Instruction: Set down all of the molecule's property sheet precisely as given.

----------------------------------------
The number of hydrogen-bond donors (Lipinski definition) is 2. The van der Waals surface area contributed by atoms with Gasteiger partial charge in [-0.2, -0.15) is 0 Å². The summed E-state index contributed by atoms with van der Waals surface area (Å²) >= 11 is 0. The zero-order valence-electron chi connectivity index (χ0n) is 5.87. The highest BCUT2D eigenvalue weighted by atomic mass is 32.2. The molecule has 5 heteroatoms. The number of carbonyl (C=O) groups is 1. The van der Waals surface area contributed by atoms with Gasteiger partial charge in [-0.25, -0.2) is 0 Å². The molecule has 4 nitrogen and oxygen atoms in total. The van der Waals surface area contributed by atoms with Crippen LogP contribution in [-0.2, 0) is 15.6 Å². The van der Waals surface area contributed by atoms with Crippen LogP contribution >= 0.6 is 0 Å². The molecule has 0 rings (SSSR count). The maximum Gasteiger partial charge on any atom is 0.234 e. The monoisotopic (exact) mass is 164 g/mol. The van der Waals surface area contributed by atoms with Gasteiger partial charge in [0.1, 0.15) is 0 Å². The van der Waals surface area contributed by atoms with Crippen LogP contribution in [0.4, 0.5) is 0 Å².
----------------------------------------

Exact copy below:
The number of hydrogen-bond donors (Lipinski definition) is 2. The van der Waals surface area contributed by atoms with Gasteiger partial charge in [-0.2, -0.15) is 0 Å². The summed E-state index contributed by atoms with van der Waals surface area (Å²) >= 11 is 0. The zero-order valence-electron chi connectivity index (χ0n) is 5.87. The highest BCUT2D eigenvalue weighted by atomic mass is 32.2. The molecule has 5 heteroatoms. The number of carbonyl (C=O) groups is 1. The van der Waals surface area contributed by atoms with Gasteiger partial charge in [-0.25, -0.2) is 0 Å². The molecule has 4 nitrogen and oxygen atoms in total. The van der Waals surface area contributed by atoms with Crippen LogP contribution in [-0.2, 0) is 15.6 Å². The van der Waals surface area contributed by atoms with Crippen LogP contribution >= 0.6 is 0 Å². The molecule has 0 rings (SSSR count). The maximum Gasteiger partial charge on any atom is 0.234 e. The monoisotopic (exact) mass is 164 g/mol. The van der Waals surface area contributed by atoms with Gasteiger partial charge in [0.1, 0.15) is 0 Å². The van der Waals surface area contributed by atoms with Crippen LogP contribution in [0.4, 0.5) is 0 Å².